Zillow Group and Compass have buried the hatchet over allegations that the SoftBank-backed brokerage poached three technology executives from the listings giant.
The two companies — at odds since Zillow filed two separate lawsuits in April — said Wednesday that they settled those cases, which were filed in federal and Washington state court. “The two companies have agreed to resolve their differences,” a Compass spokesperson said, “and look forward to working together to help the entire real estate ecosystem.”
The news of the settlement came within an hour of Compass being hit with a searing lawsuit from Realogy — the parent company of the Corcoran Group, Coldwell Banker and others — accusing it of predatory recruiting and poaching, as well as price fixing and collusion. In a statement, Compass, which is valued at $4.4 billion, accused Realogy of turning to the courts to try to stifle competition.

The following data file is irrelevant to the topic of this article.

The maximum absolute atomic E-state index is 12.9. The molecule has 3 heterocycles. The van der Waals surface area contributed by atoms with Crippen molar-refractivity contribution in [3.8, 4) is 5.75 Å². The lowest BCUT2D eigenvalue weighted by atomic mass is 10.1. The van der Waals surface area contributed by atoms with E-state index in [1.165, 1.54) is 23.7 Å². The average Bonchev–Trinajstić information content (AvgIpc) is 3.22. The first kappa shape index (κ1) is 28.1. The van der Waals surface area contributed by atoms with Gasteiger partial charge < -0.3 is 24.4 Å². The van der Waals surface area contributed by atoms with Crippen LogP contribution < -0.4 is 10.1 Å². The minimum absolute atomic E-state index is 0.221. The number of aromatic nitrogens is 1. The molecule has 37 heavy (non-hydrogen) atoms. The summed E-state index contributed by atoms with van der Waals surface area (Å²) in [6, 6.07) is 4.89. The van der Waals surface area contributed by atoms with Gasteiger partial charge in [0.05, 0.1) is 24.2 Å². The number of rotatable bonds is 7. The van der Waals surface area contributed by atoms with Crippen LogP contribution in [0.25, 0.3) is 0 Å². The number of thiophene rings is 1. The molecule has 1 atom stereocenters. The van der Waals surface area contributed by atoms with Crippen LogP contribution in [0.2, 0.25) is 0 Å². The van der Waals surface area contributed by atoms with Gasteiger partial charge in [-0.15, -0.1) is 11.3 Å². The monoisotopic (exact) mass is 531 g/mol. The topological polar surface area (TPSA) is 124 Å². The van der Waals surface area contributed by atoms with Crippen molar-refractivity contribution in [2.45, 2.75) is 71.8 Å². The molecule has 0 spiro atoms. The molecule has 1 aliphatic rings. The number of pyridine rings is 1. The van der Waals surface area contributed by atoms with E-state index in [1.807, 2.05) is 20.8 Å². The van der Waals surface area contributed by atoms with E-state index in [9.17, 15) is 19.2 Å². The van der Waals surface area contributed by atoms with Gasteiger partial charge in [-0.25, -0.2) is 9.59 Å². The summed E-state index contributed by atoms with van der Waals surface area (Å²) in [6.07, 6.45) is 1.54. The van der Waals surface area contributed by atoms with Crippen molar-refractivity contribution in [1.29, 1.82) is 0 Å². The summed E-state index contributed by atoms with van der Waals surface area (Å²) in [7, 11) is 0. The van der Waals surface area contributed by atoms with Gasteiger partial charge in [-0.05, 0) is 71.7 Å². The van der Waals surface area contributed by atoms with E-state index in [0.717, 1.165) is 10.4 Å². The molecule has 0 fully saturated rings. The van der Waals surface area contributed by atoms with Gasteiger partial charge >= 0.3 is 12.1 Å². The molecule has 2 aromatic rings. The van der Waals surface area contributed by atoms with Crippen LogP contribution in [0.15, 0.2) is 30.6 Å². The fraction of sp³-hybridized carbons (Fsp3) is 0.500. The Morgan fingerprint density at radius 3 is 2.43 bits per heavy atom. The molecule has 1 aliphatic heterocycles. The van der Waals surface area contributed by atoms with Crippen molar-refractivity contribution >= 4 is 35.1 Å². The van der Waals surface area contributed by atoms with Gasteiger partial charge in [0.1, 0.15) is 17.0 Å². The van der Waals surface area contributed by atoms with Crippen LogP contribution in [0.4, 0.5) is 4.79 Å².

In the Zillow cases, Compass was accused of hiring three technology executives from Zillow for its West Coast campus in violation of their non-competes. The listing giant also said Compass sought access to proprietary information that would accelerate its ability to build out a technology platform. On Wednesday, a spokesperson for Zillow said the settlement agreement with Compass allows both firms to operate “in a fair, competitive environment.”
Compass launched the Seattle tech campus in December, with the goal of building an “end-to-end” platform for real estate.
At the time, the company said it planned to hire around 100 engineers. It also hired former Microsoft and Amazon executive Joseph Sirosh as chief technology officer. But last month, three of Compass’ top executives in marketing and product resigned or were forced out of their roles, including Eytan Seidman, head of product; Khurrum Malik, chief marketing officer; and Max Henderson, vice president of product. In March, Compass’ general counsel, David Carp, and chief people officer, Madan Nagaldinne, left the firm. At the time, Carp was said to have continued working on a part-time basis.